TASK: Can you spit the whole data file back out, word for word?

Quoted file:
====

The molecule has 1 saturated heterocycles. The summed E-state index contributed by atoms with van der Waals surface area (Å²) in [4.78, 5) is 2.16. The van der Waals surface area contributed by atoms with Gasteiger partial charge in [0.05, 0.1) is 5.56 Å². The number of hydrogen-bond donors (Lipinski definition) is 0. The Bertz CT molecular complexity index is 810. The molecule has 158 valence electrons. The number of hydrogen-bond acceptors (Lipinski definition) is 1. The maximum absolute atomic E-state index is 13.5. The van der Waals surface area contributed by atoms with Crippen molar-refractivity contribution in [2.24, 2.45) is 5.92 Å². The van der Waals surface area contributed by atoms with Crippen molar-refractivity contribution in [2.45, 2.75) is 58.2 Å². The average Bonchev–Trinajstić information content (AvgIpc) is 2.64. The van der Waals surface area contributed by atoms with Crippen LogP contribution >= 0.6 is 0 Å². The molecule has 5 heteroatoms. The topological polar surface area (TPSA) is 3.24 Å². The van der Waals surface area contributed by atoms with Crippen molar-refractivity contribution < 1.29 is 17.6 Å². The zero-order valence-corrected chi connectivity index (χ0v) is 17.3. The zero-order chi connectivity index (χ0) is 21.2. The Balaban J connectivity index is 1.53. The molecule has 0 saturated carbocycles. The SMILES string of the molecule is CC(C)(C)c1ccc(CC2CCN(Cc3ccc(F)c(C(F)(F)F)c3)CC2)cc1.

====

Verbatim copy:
The molecule has 1 saturated heterocycles. The summed E-state index contributed by atoms with van der Waals surface area (Å²) in [4.78, 5) is 2.16. The van der Waals surface area contributed by atoms with Gasteiger partial charge in [0.05, 0.1) is 5.56 Å². The number of hydrogen-bond donors (Lipinski definition) is 0. The Bertz CT molecular complexity index is 810. The molecule has 158 valence electrons. The number of hydrogen-bond acceptors (Lipinski definition) is 1. The maximum absolute atomic E-state index is 13.5. The van der Waals surface area contributed by atoms with Crippen molar-refractivity contribution in [2.24, 2.45) is 5.92 Å². The van der Waals surface area contributed by atoms with Crippen molar-refractivity contribution in [2.45, 2.75) is 58.2 Å². The average Bonchev–Trinajstić information content (AvgIpc) is 2.64. The van der Waals surface area contributed by atoms with Crippen LogP contribution >= 0.6 is 0 Å². The molecule has 5 heteroatoms. The topological polar surface area (TPSA) is 3.24 Å². The van der Waals surface area contributed by atoms with Crippen molar-refractivity contribution < 1.29 is 17.6 Å². The zero-order valence-corrected chi connectivity index (χ0v) is 17.3. The zero-order chi connectivity index (χ0) is 21.2. The Balaban J connectivity index is 1.53. The molecule has 0 saturated carbocycles. The SMILES string of the molecule is CC(C)(C)c1ccc(CC2CCN(Cc3ccc(F)c(C(F)(F)F)c3)CC2)cc1.